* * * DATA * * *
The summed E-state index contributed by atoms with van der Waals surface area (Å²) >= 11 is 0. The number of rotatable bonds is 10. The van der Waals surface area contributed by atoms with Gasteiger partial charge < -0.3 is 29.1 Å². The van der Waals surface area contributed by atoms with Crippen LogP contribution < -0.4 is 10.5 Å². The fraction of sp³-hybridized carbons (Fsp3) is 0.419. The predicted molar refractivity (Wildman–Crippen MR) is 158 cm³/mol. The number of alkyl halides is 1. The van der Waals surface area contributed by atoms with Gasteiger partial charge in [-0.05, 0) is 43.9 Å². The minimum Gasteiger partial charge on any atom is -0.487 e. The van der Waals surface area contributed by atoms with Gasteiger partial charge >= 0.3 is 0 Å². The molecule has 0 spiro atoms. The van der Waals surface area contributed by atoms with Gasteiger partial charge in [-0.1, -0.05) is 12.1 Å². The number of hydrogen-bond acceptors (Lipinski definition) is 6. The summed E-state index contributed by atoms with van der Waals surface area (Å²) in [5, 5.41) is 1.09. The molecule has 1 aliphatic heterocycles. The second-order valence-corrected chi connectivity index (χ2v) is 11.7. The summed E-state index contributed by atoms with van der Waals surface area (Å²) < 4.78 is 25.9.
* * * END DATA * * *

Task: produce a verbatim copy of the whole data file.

The summed E-state index contributed by atoms with van der Waals surface area (Å²) >= 11 is 0. The number of rotatable bonds is 10. The van der Waals surface area contributed by atoms with Gasteiger partial charge < -0.3 is 29.1 Å². The van der Waals surface area contributed by atoms with Crippen LogP contribution < -0.4 is 10.5 Å². The fraction of sp³-hybridized carbons (Fsp3) is 0.419. The predicted molar refractivity (Wildman–Crippen MR) is 158 cm³/mol. The number of alkyl halides is 1. The van der Waals surface area contributed by atoms with Gasteiger partial charge in [-0.05, 0) is 43.9 Å². The minimum Gasteiger partial charge on any atom is -0.487 e. The van der Waals surface area contributed by atoms with Gasteiger partial charge >= 0.3 is 0 Å². The molecule has 0 spiro atoms. The van der Waals surface area contributed by atoms with Gasteiger partial charge in [-0.1, -0.05) is 12.1 Å². The number of hydrogen-bond acceptors (Lipinski definition) is 6. The summed E-state index contributed by atoms with van der Waals surface area (Å²) in [5, 5.41) is 1.09. The molecule has 1 aliphatic heterocycles. The second-order valence-corrected chi connectivity index (χ2v) is 11.7. The summed E-state index contributed by atoms with van der Waals surface area (Å²) < 4.78 is 25.9.